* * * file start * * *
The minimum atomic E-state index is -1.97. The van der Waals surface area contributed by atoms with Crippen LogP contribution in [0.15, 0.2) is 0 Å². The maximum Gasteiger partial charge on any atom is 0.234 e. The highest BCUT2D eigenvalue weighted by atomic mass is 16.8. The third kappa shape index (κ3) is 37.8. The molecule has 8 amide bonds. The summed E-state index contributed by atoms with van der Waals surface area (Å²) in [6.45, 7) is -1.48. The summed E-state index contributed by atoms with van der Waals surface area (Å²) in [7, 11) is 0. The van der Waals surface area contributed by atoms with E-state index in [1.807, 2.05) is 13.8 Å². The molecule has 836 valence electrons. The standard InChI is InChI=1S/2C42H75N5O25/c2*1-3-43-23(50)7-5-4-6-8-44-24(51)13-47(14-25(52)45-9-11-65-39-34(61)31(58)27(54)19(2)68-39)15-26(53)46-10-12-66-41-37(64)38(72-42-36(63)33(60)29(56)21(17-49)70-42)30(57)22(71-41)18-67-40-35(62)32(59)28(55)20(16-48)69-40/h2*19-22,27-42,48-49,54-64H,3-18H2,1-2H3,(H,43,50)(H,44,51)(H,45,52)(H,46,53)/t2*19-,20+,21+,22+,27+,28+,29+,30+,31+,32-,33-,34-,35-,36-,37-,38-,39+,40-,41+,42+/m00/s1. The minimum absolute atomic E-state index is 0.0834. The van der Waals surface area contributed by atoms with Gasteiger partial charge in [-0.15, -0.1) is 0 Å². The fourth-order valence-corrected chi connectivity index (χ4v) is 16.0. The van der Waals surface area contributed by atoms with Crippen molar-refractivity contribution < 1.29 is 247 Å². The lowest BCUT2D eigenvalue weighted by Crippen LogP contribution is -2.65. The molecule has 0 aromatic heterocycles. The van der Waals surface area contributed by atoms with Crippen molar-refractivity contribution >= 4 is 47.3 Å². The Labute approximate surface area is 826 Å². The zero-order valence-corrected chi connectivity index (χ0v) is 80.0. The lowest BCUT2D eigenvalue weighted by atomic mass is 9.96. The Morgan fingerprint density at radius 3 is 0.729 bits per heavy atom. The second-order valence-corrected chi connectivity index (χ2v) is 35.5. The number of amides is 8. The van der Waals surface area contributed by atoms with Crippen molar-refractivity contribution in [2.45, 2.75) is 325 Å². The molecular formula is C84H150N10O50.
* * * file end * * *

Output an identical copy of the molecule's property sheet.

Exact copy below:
The minimum atomic E-state index is -1.97. The van der Waals surface area contributed by atoms with Crippen LogP contribution in [0.15, 0.2) is 0 Å². The maximum Gasteiger partial charge on any atom is 0.234 e. The highest BCUT2D eigenvalue weighted by atomic mass is 16.8. The third kappa shape index (κ3) is 37.8. The molecule has 8 amide bonds. The summed E-state index contributed by atoms with van der Waals surface area (Å²) in [6.45, 7) is -1.48. The summed E-state index contributed by atoms with van der Waals surface area (Å²) in [7, 11) is 0. The van der Waals surface area contributed by atoms with E-state index in [1.807, 2.05) is 13.8 Å². The molecule has 836 valence electrons. The standard InChI is InChI=1S/2C42H75N5O25/c2*1-3-43-23(50)7-5-4-6-8-44-24(51)13-47(14-25(52)45-9-11-65-39-34(61)31(58)27(54)19(2)68-39)15-26(53)46-10-12-66-41-37(64)38(72-42-36(63)33(60)29(56)21(17-49)70-42)30(57)22(71-41)18-67-40-35(62)32(59)28(55)20(16-48)69-40/h2*19-22,27-42,48-49,54-64H,3-18H2,1-2H3,(H,43,50)(H,44,51)(H,45,52)(H,46,53)/t2*19-,20+,21+,22+,27+,28+,29+,30+,31+,32-,33-,34-,35-,36-,37-,38-,39+,40-,41+,42+/m00/s1. The minimum absolute atomic E-state index is 0.0834. The van der Waals surface area contributed by atoms with Gasteiger partial charge in [-0.15, -0.1) is 0 Å². The fourth-order valence-corrected chi connectivity index (χ4v) is 16.0. The van der Waals surface area contributed by atoms with Crippen molar-refractivity contribution < 1.29 is 247 Å². The lowest BCUT2D eigenvalue weighted by Crippen LogP contribution is -2.65. The molecule has 0 aromatic heterocycles. The van der Waals surface area contributed by atoms with Crippen molar-refractivity contribution >= 4 is 47.3 Å². The Labute approximate surface area is 826 Å². The zero-order valence-corrected chi connectivity index (χ0v) is 80.0. The lowest BCUT2D eigenvalue weighted by atomic mass is 9.96. The Morgan fingerprint density at radius 3 is 0.729 bits per heavy atom. The second-order valence-corrected chi connectivity index (χ2v) is 35.5. The number of amides is 8. The van der Waals surface area contributed by atoms with Crippen molar-refractivity contribution in [2.45, 2.75) is 325 Å². The molecular formula is C84H150N10O50.